Goal Tending at DOC

Posted October 29th, 2018

In 1891, Dr. James Naismith invented the game of basketball to condition athletes during cold months in Massachusetts. He used a soccer ball and two peach baskets nailed to the gym balcony. Today’s fast-paced game of basketball can result in acute/traumatic or overuse injuries. It is estimated that more than 1.6 million injuries are associated with basketball each year.


A study of high school basketball players by the National Athletic Trainers Association (NATA) provides injury data:

  • 22% of all male basketball players sustained at least one time-loss injury each year.
  • 42% of the injuries were to the ankle/foot, 11% hip and thigh, and 9% knee.
  • Sprains were the most common injury (43%).
  • General trauma was the second most common type of injury (22%).
  • 60% of the injuries occurred during practice, highlighting the need to warm up.
  • 59% of game-related injuries occurred during the second half of the game, which identifies fatigue as a predisposing factor.


The following safety precautions are recommended to help prevent basketball injuries:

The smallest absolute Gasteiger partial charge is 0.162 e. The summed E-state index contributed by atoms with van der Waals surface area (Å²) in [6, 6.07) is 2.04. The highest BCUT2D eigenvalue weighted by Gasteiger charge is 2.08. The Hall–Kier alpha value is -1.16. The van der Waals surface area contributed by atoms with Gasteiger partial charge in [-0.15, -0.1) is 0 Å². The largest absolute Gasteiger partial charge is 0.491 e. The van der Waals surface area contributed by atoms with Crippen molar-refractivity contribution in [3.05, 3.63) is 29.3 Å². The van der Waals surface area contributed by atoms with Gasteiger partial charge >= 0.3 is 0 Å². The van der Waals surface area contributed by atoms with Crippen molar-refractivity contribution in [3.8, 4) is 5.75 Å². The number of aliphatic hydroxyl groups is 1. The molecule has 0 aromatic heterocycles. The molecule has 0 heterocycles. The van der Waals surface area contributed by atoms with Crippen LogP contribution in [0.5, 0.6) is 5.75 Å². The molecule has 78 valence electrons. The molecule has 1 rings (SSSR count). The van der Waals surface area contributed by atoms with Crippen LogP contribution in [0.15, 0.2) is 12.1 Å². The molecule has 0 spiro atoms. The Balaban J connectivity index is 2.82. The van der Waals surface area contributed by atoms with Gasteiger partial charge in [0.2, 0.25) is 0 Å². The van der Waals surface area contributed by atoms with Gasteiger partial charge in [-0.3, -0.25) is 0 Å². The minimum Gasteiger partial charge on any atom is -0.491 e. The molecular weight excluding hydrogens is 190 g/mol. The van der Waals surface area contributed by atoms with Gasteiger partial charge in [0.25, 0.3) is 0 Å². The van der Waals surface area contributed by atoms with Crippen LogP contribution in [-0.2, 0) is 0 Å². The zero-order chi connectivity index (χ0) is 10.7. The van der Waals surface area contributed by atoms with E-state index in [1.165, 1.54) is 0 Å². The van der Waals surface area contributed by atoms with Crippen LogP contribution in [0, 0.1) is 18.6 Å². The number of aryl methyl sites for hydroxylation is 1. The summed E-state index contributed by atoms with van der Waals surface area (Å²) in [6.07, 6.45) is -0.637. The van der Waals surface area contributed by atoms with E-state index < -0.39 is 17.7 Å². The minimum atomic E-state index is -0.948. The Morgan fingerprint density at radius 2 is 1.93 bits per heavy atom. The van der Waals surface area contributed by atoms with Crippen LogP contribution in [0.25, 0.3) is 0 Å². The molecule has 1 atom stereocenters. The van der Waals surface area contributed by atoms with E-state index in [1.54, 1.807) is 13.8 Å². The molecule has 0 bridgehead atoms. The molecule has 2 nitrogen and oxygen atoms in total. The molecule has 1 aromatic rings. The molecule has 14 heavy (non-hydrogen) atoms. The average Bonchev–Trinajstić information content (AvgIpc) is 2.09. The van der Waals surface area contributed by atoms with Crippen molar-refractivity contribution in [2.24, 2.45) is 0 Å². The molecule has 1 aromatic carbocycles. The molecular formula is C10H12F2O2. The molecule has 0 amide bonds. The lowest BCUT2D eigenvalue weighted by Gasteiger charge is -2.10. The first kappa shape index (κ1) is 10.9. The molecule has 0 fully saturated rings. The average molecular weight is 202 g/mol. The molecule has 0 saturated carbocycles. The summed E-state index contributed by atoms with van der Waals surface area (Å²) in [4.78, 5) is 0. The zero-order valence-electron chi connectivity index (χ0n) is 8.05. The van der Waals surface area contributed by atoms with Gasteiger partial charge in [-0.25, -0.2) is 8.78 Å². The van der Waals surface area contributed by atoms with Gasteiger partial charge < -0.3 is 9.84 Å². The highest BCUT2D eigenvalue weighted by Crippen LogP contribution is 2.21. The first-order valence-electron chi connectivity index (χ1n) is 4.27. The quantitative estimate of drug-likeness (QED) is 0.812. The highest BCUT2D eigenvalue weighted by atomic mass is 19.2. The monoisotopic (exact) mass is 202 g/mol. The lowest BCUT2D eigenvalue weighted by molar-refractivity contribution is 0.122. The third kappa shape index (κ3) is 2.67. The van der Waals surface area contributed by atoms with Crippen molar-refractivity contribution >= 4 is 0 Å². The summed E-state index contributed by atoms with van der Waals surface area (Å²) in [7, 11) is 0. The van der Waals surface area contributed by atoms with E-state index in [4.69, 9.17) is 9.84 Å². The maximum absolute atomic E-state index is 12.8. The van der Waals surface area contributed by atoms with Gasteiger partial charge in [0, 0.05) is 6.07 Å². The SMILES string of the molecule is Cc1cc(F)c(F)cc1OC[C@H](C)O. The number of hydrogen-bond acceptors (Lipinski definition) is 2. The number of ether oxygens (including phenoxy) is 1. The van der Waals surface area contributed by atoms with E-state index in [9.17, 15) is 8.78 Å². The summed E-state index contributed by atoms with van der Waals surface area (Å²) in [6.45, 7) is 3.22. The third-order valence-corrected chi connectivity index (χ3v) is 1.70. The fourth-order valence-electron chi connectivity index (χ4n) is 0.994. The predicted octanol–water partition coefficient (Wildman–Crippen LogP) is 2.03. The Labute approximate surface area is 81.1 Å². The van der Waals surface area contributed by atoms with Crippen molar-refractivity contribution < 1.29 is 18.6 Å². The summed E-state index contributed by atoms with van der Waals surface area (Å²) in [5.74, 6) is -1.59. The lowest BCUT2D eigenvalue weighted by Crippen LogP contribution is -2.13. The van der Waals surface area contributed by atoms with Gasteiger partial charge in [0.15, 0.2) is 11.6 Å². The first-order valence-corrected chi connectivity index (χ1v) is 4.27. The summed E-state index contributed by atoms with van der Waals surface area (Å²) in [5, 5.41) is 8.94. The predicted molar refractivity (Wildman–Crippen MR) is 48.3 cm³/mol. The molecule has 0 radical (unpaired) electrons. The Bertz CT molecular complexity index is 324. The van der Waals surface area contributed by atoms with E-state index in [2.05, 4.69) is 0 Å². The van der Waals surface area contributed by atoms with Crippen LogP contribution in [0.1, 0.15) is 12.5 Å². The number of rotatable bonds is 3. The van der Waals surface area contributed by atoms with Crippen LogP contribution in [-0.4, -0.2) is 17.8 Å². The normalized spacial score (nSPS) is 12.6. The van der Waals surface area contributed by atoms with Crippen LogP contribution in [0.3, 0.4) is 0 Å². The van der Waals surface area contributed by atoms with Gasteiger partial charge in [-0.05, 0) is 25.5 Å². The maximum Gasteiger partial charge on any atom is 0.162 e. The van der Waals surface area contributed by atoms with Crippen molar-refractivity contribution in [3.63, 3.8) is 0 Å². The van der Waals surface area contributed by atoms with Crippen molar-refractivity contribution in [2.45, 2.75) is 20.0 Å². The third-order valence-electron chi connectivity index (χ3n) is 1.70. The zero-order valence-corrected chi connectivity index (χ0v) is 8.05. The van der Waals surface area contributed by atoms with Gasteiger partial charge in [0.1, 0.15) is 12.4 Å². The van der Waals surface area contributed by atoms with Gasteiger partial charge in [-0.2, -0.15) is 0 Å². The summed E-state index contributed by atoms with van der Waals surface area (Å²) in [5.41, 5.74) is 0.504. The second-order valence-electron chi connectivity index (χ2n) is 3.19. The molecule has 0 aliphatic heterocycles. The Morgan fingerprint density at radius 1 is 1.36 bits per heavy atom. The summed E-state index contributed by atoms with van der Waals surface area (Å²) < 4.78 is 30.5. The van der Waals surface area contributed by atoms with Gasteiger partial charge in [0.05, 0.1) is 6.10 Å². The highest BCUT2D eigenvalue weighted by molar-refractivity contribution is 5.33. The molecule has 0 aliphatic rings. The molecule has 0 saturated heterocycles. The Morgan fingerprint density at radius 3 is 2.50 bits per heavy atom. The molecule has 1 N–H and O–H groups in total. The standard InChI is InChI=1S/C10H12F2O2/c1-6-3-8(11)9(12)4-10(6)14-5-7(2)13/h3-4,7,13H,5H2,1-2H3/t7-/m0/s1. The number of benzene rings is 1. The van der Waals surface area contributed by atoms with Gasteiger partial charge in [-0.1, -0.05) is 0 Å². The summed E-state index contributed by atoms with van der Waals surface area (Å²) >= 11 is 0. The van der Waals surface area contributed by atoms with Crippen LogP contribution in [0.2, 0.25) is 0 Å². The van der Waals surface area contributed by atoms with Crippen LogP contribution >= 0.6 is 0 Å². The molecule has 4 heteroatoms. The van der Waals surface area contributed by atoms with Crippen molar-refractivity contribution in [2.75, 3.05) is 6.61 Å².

• Have a preseason physical examination.
  • Maintain balanced fitness during the off-season with aerobic exercise, strength and flexibility training.
  • Warm up and stretch prior to playing or training.
  • Use appropriate equipment: supportive, non-skid basketball shoes, ankle supports, protective knee and elbow pads, mouth guard, and safety glasses.
  • Ensure a safe environment: courts free of debris, proper lighting, padded poles, and boundaries away from structures.
  • Learn and use proper techniques for passing and scoring.
  • Hydrate adequately: drink 24 ounces of fluid 2 hours before exercise and 8 ounces of water every 20 minutes during exercise.
  • Avoid overuse injuries: decrease training time and intensity if feeling pain or discomfort.
  • Coaches and/or athletic trainers knowledgeable and able to provide first aid for minor injuries and assess medical emergencies.
  • Plan in place for emergencies: the location of the nearest DOC for any musculoskeletal injury or overuse condition, and the location of the nearest ER for other, non-orthopedic medical emergencies.
  • Return to play after any injury when cleared by a DOC orthopedic surgeon, PA, physical therapist or other healthcare professional.



Basketball Injury Prevention – OrthoInfo.org

Preventing Basketball Injuries – StopSportsInjuries.org



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